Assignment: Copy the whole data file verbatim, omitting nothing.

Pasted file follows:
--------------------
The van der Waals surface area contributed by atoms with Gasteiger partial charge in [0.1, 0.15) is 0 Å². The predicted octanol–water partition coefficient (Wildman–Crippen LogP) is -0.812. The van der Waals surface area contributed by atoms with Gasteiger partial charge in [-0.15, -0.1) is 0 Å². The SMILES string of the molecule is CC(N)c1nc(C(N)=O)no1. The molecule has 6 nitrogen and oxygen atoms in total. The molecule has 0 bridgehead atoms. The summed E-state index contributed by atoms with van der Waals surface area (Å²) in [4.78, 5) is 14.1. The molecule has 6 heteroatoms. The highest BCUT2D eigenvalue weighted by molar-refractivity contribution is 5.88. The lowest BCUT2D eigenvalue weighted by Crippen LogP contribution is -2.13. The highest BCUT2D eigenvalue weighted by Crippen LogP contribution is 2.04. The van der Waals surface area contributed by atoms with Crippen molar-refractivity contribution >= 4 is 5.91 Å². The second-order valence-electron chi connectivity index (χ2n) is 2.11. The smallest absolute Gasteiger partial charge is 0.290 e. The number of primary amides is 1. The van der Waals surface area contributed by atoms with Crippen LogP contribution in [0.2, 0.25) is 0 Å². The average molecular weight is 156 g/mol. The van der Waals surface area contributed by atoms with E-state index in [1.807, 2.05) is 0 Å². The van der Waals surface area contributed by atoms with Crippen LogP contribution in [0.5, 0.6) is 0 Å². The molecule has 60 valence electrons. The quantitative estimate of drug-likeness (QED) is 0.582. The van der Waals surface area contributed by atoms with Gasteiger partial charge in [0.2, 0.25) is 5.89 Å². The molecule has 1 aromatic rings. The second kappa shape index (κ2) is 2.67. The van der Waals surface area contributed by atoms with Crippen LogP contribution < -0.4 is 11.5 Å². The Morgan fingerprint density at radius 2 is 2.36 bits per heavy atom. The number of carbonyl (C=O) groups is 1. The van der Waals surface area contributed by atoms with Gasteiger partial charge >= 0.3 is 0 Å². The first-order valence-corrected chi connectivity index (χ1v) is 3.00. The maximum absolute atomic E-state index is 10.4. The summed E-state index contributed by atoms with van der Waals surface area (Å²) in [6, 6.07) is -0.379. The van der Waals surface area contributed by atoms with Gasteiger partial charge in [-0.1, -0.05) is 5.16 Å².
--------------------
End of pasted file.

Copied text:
The van der Waals surface area contributed by atoms with Gasteiger partial charge in [0.1, 0.15) is 0 Å². The predicted octanol–water partition coefficient (Wildman–Crippen LogP) is -0.812. The van der Waals surface area contributed by atoms with Gasteiger partial charge in [-0.15, -0.1) is 0 Å². The SMILES string of the molecule is CC(N)c1nc(C(N)=O)no1. The molecule has 6 nitrogen and oxygen atoms in total. The molecule has 0 bridgehead atoms. The summed E-state index contributed by atoms with van der Waals surface area (Å²) in [4.78, 5) is 14.1. The molecule has 6 heteroatoms. The highest BCUT2D eigenvalue weighted by molar-refractivity contribution is 5.88. The lowest BCUT2D eigenvalue weighted by Crippen LogP contribution is -2.13. The highest BCUT2D eigenvalue weighted by Crippen LogP contribution is 2.04. The van der Waals surface area contributed by atoms with Crippen molar-refractivity contribution >= 4 is 5.91 Å². The second-order valence-electron chi connectivity index (χ2n) is 2.11. The smallest absolute Gasteiger partial charge is 0.290 e. The number of primary amides is 1. The van der Waals surface area contributed by atoms with Crippen LogP contribution in [0.2, 0.25) is 0 Å². The average molecular weight is 156 g/mol. The van der Waals surface area contributed by atoms with E-state index in [1.807, 2.05) is 0 Å². The van der Waals surface area contributed by atoms with Crippen LogP contribution in [0.5, 0.6) is 0 Å². The molecule has 60 valence electrons. The quantitative estimate of drug-likeness (QED) is 0.582. The van der Waals surface area contributed by atoms with Gasteiger partial charge in [0.2, 0.25) is 5.89 Å². The molecule has 1 aromatic rings. The second kappa shape index (κ2) is 2.67. The van der Waals surface area contributed by atoms with Crippen LogP contribution < -0.4 is 11.5 Å². The Morgan fingerprint density at radius 2 is 2.36 bits per heavy atom. The number of carbonyl (C=O) groups is 1. The van der Waals surface area contributed by atoms with Gasteiger partial charge >= 0.3 is 0 Å². The first-order valence-corrected chi connectivity index (χ1v) is 3.00. The maximum absolute atomic E-state index is 10.4. The summed E-state index contributed by atoms with van der Waals surface area (Å²) in [6, 6.07) is -0.379. The van der Waals surface area contributed by atoms with Gasteiger partial charge in [-0.1, -0.05) is 5.16 Å².